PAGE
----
Like many other villages, Auburn, in 1938 when the book opens, is still suffering from the effects of the previous war which ended just twenty years earlier. There’s a sense that Allingham and her friends are putting all their faith in Neville Chamberlain, not really believing or wanting to believe that war could possibly happen again. Of course, it does happen again – after a year of preparations, gas mask distributions and discussions of who should take in how many evacuees. The subject of evacuees is an important one to the people of Auburn; at first they are excited at the thought of groups of little schoolchildren from London arriving in the village (since the First World War there has been a shortage of young people in Auburn), but the reality is very different – hundreds of young mothers and babies! Allingham’s descriptions of the newcomers, the culture differences and how the villagers dealt with all of this are quite funny to read about.

I have never read anything about Margery Allingham as a person before, so I don’t know what she was supposed to be like or what impression the people who knew her had of her, but based on her own words in The Oaken Heart, she seems very likeable and down-to-earth. She makes a few references to her writing career now and then (she was working on Traitor’s Purse at the time), but there is never any sense of self-importance or superiority over anyone else in the village. Her writing style is warm, conversational and, as you would expect, very readable.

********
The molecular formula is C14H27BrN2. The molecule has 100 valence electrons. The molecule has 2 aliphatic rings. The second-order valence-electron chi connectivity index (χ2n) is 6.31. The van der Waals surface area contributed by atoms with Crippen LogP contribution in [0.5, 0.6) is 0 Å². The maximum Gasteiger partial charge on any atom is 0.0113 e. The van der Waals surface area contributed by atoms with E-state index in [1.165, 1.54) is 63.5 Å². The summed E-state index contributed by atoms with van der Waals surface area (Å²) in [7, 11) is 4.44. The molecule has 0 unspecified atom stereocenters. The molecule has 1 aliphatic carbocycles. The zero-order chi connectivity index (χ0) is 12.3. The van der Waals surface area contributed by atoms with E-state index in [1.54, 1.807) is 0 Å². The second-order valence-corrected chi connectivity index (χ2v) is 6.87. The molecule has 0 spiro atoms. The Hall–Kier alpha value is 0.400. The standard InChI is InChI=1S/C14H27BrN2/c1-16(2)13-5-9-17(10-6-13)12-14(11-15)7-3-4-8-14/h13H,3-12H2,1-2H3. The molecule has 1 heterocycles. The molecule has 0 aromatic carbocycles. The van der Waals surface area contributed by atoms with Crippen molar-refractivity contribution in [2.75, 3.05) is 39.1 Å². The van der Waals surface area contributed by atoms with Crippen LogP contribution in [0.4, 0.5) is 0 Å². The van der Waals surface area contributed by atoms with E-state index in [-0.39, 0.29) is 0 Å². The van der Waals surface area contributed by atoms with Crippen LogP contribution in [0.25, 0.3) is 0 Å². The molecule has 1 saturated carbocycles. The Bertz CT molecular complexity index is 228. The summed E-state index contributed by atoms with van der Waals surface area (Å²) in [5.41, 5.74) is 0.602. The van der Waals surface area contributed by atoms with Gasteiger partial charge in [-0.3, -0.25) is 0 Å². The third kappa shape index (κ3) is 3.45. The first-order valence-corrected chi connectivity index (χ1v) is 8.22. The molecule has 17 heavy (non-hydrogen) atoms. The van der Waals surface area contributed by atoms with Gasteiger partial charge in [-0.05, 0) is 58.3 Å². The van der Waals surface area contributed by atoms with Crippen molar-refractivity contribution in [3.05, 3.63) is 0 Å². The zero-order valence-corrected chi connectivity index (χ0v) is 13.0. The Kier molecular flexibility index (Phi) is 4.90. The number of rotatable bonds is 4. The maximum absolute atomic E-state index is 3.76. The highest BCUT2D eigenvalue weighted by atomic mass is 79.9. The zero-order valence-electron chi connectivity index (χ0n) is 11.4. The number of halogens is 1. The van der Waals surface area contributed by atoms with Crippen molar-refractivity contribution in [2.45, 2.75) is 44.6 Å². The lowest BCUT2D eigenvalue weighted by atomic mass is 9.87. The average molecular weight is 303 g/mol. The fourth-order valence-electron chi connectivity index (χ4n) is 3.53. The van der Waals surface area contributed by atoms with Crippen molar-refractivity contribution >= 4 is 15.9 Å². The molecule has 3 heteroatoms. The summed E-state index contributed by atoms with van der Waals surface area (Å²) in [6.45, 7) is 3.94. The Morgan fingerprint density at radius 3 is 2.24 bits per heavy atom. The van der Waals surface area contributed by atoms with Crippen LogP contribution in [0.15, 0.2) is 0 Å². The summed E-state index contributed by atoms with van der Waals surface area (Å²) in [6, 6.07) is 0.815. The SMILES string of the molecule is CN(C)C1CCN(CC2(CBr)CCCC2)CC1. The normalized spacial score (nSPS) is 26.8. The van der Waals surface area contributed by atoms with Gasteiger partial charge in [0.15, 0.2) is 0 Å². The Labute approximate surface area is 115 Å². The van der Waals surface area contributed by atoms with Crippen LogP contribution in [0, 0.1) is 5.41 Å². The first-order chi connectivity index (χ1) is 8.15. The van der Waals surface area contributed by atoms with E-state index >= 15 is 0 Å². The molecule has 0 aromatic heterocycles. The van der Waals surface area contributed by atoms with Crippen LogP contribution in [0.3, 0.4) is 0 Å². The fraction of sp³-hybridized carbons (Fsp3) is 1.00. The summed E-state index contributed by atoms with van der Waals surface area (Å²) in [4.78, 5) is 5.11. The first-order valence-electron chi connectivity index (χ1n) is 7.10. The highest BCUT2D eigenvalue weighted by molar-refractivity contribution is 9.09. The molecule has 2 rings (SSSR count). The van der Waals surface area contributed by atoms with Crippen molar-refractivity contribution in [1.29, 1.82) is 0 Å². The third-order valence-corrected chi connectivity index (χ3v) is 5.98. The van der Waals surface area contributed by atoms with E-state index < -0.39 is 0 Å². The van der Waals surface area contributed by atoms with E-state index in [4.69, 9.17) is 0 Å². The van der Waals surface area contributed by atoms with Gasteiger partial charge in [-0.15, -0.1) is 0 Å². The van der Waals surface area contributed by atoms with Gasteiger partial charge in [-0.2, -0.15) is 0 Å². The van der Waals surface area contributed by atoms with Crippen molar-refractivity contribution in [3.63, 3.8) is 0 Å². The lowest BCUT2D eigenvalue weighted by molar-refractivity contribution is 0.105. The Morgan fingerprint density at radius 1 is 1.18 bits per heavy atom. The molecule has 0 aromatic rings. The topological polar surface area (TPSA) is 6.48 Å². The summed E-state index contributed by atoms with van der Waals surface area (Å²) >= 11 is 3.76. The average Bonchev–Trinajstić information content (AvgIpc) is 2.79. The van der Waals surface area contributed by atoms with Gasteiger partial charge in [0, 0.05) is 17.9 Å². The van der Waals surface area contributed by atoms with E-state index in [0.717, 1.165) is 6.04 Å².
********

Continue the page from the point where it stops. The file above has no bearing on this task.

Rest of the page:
This is a wonderful book, which I would recommend to anyone who enjoys reading about life during the war. The fact that it is a first-hand account written in 1941 rather than a memoir written years later gives it another layer of interest. As we reach the final page, there is still no end to the war in sight and nobody has any idea if or when it’s all going to stop. I was sorry that the book ended when it did, as I would have liked to have continued reading about the people of Auburn and to find out how they fared later in the war.